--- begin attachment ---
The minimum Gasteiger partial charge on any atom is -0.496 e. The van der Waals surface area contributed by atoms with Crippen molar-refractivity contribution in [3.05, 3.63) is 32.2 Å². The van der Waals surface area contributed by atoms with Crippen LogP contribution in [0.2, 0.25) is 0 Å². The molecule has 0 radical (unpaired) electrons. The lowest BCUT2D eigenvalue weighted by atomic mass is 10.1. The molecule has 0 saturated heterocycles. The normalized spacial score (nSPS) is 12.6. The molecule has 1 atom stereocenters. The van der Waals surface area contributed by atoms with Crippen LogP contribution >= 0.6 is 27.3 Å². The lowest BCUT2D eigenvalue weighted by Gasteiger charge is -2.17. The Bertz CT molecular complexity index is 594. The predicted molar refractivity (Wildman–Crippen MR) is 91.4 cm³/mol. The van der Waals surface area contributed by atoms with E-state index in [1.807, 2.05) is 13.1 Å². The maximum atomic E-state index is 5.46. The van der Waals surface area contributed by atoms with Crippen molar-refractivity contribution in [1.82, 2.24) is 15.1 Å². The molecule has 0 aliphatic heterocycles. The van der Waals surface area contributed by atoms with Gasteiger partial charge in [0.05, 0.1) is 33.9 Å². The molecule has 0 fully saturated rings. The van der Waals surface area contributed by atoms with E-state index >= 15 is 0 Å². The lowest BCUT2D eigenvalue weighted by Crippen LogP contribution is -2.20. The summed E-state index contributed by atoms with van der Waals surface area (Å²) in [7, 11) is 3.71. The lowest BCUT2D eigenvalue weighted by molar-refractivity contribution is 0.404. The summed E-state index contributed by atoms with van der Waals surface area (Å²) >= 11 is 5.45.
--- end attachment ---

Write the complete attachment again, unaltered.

The minimum Gasteiger partial charge on any atom is -0.496 e. The van der Waals surface area contributed by atoms with Crippen molar-refractivity contribution in [3.05, 3.63) is 32.2 Å². The van der Waals surface area contributed by atoms with Crippen LogP contribution in [0.2, 0.25) is 0 Å². The molecule has 0 radical (unpaired) electrons. The lowest BCUT2D eigenvalue weighted by atomic mass is 10.1. The molecule has 0 saturated heterocycles. The normalized spacial score (nSPS) is 12.6. The molecule has 1 atom stereocenters. The van der Waals surface area contributed by atoms with Crippen LogP contribution >= 0.6 is 27.3 Å². The lowest BCUT2D eigenvalue weighted by Gasteiger charge is -2.17. The Bertz CT molecular complexity index is 594. The predicted molar refractivity (Wildman–Crippen MR) is 91.4 cm³/mol. The van der Waals surface area contributed by atoms with E-state index in [1.807, 2.05) is 13.1 Å². The maximum atomic E-state index is 5.46. The van der Waals surface area contributed by atoms with Crippen molar-refractivity contribution in [1.82, 2.24) is 15.1 Å². The molecule has 0 aliphatic heterocycles. The van der Waals surface area contributed by atoms with Gasteiger partial charge in [0.05, 0.1) is 33.9 Å². The molecule has 0 fully saturated rings. The van der Waals surface area contributed by atoms with E-state index >= 15 is 0 Å². The lowest BCUT2D eigenvalue weighted by Crippen LogP contribution is -2.20. The summed E-state index contributed by atoms with van der Waals surface area (Å²) in [7, 11) is 3.71. The lowest BCUT2D eigenvalue weighted by molar-refractivity contribution is 0.404. The summed E-state index contributed by atoms with van der Waals surface area (Å²) >= 11 is 5.45.